By New Times
By Robrt L. Pela
By Lauren Saria and Heather Hoch
By Deborah Sussman
By Robrt L. Pela and Amy Silverman
By Kathleen Vanesian
By Eric Schaefer
By Heather Hoch
Great chefs are not bred to be caged in corporate kitchens. There's no keeping these talented souls confined with menus supervised by restaurant executives in business suits -- their spirits yearn to run free.
What else than a reckless urge for independence and self-expression would motivate a chef to leave an extraordinary position with a world-class operation, and strike out on his own? Such is the case with three of the Valley's top talents, who during the past week have cut the apron strings with their cushy resort parents.
Chef Michael Hoobler is abandoning T. Cook's at the Royal Palms. Chef Jeffrey Beeson has deep-sixed his deal with Different Pointe of View at the Pointe Hilton at Tapatio Cliffs. And top gun pastry chef Richard Ruskell has waved goodbye to the Phoenician.
We'll see Hoobler again in December, with the opening of Arcadia in the former Anna's Cafe at 56th Street and Thomas. This dinner-only eatery is destined for greatness, given Hoobler's talent and his partnership with the folks from Rancho Pinot Grill, Tom and Chrysa Kaufman. The Kaufmans own the operation, but Hoobler will be the man in the kitchen at this neighborhood-type place.
Arcadia's menu will celebrate a blend of the cooking styles found at T. Cook's and Rancho Pinot, which means we're in for lots of fresh vegetables, rotisserie meats, local products and upscale comfort foods.
Beeson is keeping tightlipped about his future plans until the details are finalized, but denied rumors that he might connect with that culinary gem Convivo, or even Morton's.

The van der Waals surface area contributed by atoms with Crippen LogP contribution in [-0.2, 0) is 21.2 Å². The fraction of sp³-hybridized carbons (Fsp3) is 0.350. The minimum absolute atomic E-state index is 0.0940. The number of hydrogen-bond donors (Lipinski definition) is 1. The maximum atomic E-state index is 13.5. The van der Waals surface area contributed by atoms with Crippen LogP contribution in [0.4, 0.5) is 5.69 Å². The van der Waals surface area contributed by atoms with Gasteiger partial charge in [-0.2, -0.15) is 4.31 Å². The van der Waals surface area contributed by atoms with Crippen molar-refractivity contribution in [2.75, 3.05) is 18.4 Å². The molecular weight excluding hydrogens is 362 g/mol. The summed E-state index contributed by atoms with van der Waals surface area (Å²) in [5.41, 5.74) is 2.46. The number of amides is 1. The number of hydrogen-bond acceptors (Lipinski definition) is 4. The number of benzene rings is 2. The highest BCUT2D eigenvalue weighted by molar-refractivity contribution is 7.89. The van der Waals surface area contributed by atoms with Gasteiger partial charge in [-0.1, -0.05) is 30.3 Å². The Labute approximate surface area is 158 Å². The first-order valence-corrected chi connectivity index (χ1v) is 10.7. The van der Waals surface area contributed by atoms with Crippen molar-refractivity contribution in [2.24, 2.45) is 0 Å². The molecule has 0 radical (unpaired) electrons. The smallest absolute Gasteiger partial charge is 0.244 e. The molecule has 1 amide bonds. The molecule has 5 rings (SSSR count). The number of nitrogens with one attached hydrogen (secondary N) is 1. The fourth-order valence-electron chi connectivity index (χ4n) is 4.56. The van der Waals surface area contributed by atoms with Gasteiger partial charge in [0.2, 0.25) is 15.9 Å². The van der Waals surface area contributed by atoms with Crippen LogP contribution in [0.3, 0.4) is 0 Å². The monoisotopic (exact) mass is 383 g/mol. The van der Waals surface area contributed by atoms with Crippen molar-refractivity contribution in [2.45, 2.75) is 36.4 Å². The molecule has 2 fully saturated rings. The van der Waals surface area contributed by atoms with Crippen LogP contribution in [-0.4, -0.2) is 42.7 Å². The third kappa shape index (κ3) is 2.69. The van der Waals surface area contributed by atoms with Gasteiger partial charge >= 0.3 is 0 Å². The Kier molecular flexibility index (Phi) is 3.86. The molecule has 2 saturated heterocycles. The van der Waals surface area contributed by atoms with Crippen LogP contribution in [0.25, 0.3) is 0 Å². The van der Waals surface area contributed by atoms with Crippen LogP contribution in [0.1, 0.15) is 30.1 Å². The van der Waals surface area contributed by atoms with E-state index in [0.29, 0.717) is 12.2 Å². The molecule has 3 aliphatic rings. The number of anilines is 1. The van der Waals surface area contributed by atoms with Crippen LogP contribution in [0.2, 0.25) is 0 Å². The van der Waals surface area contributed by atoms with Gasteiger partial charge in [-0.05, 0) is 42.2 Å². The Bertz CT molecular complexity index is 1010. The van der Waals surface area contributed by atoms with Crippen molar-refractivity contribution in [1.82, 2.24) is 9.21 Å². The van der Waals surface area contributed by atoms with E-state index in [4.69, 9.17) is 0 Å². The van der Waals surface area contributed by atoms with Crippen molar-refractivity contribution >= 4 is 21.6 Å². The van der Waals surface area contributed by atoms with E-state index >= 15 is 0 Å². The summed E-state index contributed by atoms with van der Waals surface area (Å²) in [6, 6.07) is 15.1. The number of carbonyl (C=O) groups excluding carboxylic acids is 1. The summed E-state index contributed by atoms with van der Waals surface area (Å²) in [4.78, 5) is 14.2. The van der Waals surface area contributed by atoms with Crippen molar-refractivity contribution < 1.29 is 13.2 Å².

Ruskell, one of the top 10 pastry chefs in the United States, will be opening Maxine's, a designer bakery at Pinnacle Peak and Miller roads in north Scottsdale.
While the culinary maneuvering is good news for local foodies, it's sure to have left a sour taste with resort managers. A celebrity chef is a huge draw these days, with increasing numbers of guests saying that a resort restaurant's reputation is one of their important considerations, according to the National Restaurant Association.
After Dinner Mint: Nationally renowned chef Robert Del Grande (Cafe Annie in Houston) was in the kitchen of Acacia in the Scottsdale Four Seasons last Thursday night. Pulling together the multicourse "guest chef" event was no problem, Del Grande confided. His only challenge? Surviving the oh-so-cute high jinks of TV and radio personalities Beth and Bill during his appearance on their sugarcoated cooking show.